Philip Pullman has said that he does not write for children: he writes books that children read. I think of this at various points while reading award-winning novelist Elizabeth Laird's new children's book, The Prince Who Walked With Lions.
I think of it, for example, as I read the heart-rendingly understated encounter between an Abyssinian king, going to his death, and his wife. The entire scene is described through the eyes of their young son: "I saw tears slide down her cheeks. I was afraid that Father would see them and be angry. He was always angry with me if I cried."
And again as the orphaned prince, Alamayu, talks about his dead mother: "I wish I could remember what Amma looked like, but her face has slipped away from me. All I can remember is the softness of her voice and the feel of her hand on mine."
The Prince Who Walked With Lions is, quite simply, a very good book. Regardless of the age of the reader.
It tells the true-ish story of Alamayu, whose capriciously brutal father, King Theodore II of Abyssinia, is defeated by the British in 1868.
The seven-year-old prince is taken into the care of his father's enemies. Specifically, he is looked after by Captain Speedy, the kind of Victorian colonial type who strides around in native garb. (As Laird has Alamayu remark, somewhat acerbically: "I sometimes wonder whether he knew as much about Abyssinia or our Coptic religion as he thought he did.")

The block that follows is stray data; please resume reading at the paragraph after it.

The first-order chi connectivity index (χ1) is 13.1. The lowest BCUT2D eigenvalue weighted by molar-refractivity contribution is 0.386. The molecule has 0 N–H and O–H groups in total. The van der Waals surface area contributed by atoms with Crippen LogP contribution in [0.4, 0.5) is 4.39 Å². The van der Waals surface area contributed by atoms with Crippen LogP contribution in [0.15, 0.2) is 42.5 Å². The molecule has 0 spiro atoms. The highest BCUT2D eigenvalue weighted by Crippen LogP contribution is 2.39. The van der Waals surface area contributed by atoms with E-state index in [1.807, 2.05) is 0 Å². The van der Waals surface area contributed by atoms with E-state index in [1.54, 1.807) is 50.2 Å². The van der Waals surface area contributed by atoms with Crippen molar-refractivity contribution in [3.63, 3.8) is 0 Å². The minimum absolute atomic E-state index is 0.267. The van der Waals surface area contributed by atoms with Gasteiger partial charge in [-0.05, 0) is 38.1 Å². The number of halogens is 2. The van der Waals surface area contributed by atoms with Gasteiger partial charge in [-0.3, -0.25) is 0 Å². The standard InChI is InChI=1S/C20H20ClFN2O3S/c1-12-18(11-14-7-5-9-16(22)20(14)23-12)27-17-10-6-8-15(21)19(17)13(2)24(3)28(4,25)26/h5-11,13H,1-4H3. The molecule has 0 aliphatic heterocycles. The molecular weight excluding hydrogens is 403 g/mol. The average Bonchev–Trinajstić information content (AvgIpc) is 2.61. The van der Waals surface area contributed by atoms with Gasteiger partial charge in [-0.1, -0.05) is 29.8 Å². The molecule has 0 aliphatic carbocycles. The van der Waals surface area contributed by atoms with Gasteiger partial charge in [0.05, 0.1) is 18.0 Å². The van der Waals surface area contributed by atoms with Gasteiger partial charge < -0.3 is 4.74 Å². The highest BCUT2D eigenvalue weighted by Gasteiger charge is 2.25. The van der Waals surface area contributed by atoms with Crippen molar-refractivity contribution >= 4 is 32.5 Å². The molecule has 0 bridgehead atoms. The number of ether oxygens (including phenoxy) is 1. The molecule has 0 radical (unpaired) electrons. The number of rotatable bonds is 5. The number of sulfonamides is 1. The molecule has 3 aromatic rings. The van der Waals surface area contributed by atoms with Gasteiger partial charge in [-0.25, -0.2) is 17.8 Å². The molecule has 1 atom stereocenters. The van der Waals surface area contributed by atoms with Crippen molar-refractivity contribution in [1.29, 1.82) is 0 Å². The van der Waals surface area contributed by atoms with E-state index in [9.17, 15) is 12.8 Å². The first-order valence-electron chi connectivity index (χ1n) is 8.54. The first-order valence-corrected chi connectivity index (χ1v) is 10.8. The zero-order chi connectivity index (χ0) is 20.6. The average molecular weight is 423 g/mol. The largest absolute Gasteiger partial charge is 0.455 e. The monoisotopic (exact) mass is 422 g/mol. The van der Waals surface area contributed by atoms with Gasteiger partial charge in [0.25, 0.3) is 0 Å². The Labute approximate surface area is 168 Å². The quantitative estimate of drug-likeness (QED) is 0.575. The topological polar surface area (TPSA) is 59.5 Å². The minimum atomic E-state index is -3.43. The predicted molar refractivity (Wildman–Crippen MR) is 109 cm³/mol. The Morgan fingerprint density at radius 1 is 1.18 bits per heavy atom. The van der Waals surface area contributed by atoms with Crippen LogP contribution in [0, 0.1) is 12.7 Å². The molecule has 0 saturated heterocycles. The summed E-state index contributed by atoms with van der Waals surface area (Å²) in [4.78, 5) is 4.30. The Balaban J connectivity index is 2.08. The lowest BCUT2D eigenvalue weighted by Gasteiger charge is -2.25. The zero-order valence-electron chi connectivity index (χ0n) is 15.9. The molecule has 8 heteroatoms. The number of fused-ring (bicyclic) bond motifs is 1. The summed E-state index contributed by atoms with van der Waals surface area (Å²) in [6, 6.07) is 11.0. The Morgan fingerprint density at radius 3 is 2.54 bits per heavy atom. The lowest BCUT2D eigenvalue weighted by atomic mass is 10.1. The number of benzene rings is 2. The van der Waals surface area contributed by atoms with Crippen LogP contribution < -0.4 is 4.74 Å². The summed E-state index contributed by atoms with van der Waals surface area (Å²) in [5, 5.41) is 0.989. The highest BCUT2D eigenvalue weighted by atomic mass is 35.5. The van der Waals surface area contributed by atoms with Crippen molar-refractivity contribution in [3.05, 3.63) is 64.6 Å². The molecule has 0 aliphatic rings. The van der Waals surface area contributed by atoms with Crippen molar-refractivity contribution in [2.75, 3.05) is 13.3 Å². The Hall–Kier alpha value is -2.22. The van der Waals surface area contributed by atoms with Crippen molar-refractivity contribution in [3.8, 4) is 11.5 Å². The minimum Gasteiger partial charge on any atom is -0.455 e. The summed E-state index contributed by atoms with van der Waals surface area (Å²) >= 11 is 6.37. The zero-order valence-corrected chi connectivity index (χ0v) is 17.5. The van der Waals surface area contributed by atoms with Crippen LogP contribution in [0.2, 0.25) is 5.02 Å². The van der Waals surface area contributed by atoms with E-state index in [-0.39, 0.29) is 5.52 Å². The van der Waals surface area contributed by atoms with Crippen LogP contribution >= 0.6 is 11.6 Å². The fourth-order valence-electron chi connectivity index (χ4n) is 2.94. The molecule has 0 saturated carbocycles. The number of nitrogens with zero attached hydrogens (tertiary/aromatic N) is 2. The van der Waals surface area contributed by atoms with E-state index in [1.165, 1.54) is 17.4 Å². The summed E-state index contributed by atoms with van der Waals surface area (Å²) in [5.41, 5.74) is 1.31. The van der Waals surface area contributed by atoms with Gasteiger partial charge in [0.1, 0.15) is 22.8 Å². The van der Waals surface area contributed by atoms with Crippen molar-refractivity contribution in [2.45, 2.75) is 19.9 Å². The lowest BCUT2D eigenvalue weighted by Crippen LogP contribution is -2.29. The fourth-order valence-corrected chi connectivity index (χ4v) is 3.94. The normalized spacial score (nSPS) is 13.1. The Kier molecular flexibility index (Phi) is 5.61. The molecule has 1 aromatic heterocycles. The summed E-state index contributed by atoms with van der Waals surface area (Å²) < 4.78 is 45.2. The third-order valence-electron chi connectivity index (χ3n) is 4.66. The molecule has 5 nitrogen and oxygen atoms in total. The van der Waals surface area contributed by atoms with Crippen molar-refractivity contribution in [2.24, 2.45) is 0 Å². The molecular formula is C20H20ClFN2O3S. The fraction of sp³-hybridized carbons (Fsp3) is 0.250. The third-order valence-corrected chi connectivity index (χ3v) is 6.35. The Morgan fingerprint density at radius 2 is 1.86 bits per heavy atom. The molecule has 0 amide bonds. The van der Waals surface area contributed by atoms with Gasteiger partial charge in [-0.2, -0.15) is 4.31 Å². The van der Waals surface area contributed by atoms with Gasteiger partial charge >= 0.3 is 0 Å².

Ultimately, he ends up at Rugby School, where he must come to terms with his own transformation from African prince into English schoolboy.
The historical story is compelling enough in itself. But where the novel really stands out is in Laird's ability to create characters that are quietly, effortlessly, emotionally real.
For example, though Alamayu has lost his parents, his homeland and his beloved nurse, it is the loss of two seashells that sends him into hysterics. And his night terrors unleash an inchoate fear that he suppresses during the day, because his father told him that monarchs must contain their emotions.
The characters are fully rounded, no matter how briefly they appear. Take, for example, Aleka Zanab, the elderly priest engaged as tutor to Alamayu. "We'll read from the Bible together," he suggests, trying - awkwardly, inexpertly - to comfort his young charge.
The Prince Who Walked With Lions is not perfect. There is occasional clunky use of metaphor. And a two-pronged narrative, split between past and present, does not really work: the distinction between the strands is often hazy.
But it was, from start to finish, a pleasure to read. This is not true of all children's books. It should be.
The Prince Who Walked With Lions, Macmillan, hardback #163;12.99.